• @Ozkan Cardinality isn't based on the total number of records in the table, rather it's based on the number of records a value for the index would return (the uniqueness) when used in a predicate. In other words in your YesNo table, using bbaird's example where there's an equal number of Yes values to No values is an example where the cardinality is the same for either value. But if you had 100 Yes values and 1 No value then the cardinality for Yes values would be magnitudes higher then No values, and therefore a filtered index on No would make a good index because of its low cardinality.
    – J.D.
    Feb 25, 2021 at 19:03
  • Low cardinality = high uniqueness. So without knowing the actual content of your data it's not possible to calculate the answer to your question, and in general isn't a super easy calculation to make. E.g. if your field had 5 or 10 different possible values, then the ratios of uniqueness vary compared to a table with only 2 possible values.
    – J.D.
    Feb 25, 2021 at 19:06

Placing the foreign key will cause internally a key lookup into the one page that will be required by your Yes/No table. This will be trivial for the most part and will not consume much cpu, but the code path of a simple check constraint will likely be faster and wont involve any locks or latches.

For the scenario you have where the values of the column is basically a boolean value, you should really use just a check constraint.

Also, I don't see much reason for the Yes/No table to exist if it is essentially a primitive.

  • The tables are made up just to make my point, these table don't exist :) And can you explain in plain English please. I don't understand what you are saying... code path, check constraint, primitive, ... all unkown for me
    – Ozkan
    Feb 25, 2021 at 16:08
  • 1
    Using the foreign key to a table instead of a check constraint (docs.microsoft.com/en-us/sql/relational-databases/tables/…) will be more expensive in terms of processing (cpu, synchronization objects) for your example. If you have a small static set of values that won't change for a column, use a check constraint as best practice. Feb 25, 2021 at 16:43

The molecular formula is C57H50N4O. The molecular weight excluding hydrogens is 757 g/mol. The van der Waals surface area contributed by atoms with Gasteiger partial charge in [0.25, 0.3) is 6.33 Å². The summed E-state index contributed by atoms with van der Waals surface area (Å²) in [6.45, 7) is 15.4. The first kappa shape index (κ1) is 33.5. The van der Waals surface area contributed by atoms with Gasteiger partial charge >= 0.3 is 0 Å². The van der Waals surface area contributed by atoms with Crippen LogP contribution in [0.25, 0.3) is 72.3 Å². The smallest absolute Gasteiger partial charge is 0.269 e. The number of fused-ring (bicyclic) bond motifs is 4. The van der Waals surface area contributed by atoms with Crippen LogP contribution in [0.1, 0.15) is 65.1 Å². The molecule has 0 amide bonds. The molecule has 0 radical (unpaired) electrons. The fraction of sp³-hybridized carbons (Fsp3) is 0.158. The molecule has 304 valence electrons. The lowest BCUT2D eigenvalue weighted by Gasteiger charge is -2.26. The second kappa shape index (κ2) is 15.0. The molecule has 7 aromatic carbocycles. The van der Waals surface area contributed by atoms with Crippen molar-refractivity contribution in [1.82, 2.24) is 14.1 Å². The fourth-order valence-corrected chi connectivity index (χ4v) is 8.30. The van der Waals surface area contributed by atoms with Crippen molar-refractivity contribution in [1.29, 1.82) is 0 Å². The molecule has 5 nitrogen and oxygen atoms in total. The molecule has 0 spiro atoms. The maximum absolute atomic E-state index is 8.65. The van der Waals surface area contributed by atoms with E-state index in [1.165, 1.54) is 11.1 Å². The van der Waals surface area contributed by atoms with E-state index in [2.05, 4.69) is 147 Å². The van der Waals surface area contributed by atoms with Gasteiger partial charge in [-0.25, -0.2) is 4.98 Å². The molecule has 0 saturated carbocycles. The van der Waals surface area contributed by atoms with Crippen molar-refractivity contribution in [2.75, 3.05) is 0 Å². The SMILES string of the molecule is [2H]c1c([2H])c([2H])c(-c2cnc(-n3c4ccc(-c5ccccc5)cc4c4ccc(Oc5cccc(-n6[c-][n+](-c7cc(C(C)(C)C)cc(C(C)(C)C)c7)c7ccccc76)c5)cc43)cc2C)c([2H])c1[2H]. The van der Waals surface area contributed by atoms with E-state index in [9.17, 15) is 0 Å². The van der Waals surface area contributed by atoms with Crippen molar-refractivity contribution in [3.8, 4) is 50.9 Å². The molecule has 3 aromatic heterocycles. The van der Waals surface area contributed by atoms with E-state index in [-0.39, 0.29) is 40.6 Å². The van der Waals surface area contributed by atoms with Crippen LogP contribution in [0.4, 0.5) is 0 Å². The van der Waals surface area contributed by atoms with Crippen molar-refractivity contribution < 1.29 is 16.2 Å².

Indexes on foreign keys are prescriptive. IE they are not there to optimize SELECT queries, they are there to prevent excessive locking and scanning when updating the primary key table.

So an exception to the general rule is fine for foregn keys to tables which are essentially static (ie updated, if at all, during maintence windows), supporting the index with a foreign key is optional. And indexes on such a foreign key column would follow the normal rules for any non-clustered index, and would depend on the usefulness of the index for the workload.

Note that an index on a low-cardinality fk might be very useful. Eg

select count(*) from T where SomeFlag='Y'

would benefit greatly from an index on SomeFlag.

  • Not the count but a normal select * from T where SomeFlag=1. (1 = PK for 'Yes' in the static table). Would an index help here on T.SomeFlag? The YesNo table is illustrative, please consider it as an example.
    – Ozkan
    Feb 26, 2021 at 7:55
  • Only if a low percentage of rows have SomeFlag=1. Feb 26, 2021 at 13:12

If you will delete (or update the id) records from small table index helps.

If you dont index big table delete will lock and scan the whole table.

If there is an index delete statement will also lock the table but scan the index which is cheaper.

  • The small table is static data, will never be changed. The big table will be queried heavily, and there will be also a lot of CRUDs on it.
    – Ozkan
    Feb 25, 2021 at 15:52
  • If it is static you dont need to create index on the big table. Feb 26, 2021 at 8:27